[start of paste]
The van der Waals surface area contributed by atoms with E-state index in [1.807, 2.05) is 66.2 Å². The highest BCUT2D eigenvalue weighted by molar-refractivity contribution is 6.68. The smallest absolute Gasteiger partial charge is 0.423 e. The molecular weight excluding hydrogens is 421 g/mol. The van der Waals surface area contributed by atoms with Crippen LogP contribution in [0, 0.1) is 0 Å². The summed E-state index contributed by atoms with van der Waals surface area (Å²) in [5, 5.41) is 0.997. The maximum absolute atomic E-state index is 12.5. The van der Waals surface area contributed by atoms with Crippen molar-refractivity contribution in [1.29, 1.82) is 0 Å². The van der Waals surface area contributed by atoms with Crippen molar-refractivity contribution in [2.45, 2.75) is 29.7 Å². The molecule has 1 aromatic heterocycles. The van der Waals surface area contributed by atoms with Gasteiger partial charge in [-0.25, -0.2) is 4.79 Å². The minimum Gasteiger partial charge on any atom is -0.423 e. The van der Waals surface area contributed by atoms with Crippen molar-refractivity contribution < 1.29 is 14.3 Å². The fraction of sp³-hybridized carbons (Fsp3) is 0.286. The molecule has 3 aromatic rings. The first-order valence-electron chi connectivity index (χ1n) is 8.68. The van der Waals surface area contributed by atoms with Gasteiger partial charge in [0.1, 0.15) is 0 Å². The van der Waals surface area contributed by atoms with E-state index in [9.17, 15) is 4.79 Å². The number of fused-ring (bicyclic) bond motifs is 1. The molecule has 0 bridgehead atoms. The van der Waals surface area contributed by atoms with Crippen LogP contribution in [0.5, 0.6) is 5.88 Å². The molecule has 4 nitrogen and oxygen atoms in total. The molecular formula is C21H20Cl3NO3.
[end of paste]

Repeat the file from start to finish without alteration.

The van der Waals surface area contributed by atoms with E-state index in [1.807, 2.05) is 66.2 Å². The highest BCUT2D eigenvalue weighted by molar-refractivity contribution is 6.68. The smallest absolute Gasteiger partial charge is 0.423 e. The molecular weight excluding hydrogens is 421 g/mol. The van der Waals surface area contributed by atoms with Crippen LogP contribution in [0, 0.1) is 0 Å². The summed E-state index contributed by atoms with van der Waals surface area (Å²) in [5, 5.41) is 0.997. The maximum absolute atomic E-state index is 12.5. The van der Waals surface area contributed by atoms with Crippen molar-refractivity contribution in [1.29, 1.82) is 0 Å². The van der Waals surface area contributed by atoms with Crippen molar-refractivity contribution in [2.45, 2.75) is 29.7 Å². The molecule has 1 aromatic heterocycles. The van der Waals surface area contributed by atoms with Gasteiger partial charge in [-0.25, -0.2) is 4.79 Å². The minimum Gasteiger partial charge on any atom is -0.423 e. The van der Waals surface area contributed by atoms with Crippen molar-refractivity contribution < 1.29 is 14.3 Å². The fraction of sp³-hybridized carbons (Fsp3) is 0.286. The molecule has 3 aromatic rings. The first-order valence-electron chi connectivity index (χ1n) is 8.68. The van der Waals surface area contributed by atoms with Gasteiger partial charge in [0.1, 0.15) is 0 Å². The van der Waals surface area contributed by atoms with E-state index in [9.17, 15) is 4.79 Å². The number of fused-ring (bicyclic) bond motifs is 1. The molecule has 0 bridgehead atoms. The van der Waals surface area contributed by atoms with Crippen LogP contribution in [0.5, 0.6) is 5.88 Å². The molecule has 4 nitrogen and oxygen atoms in total. The molecular formula is C21H20Cl3NO3.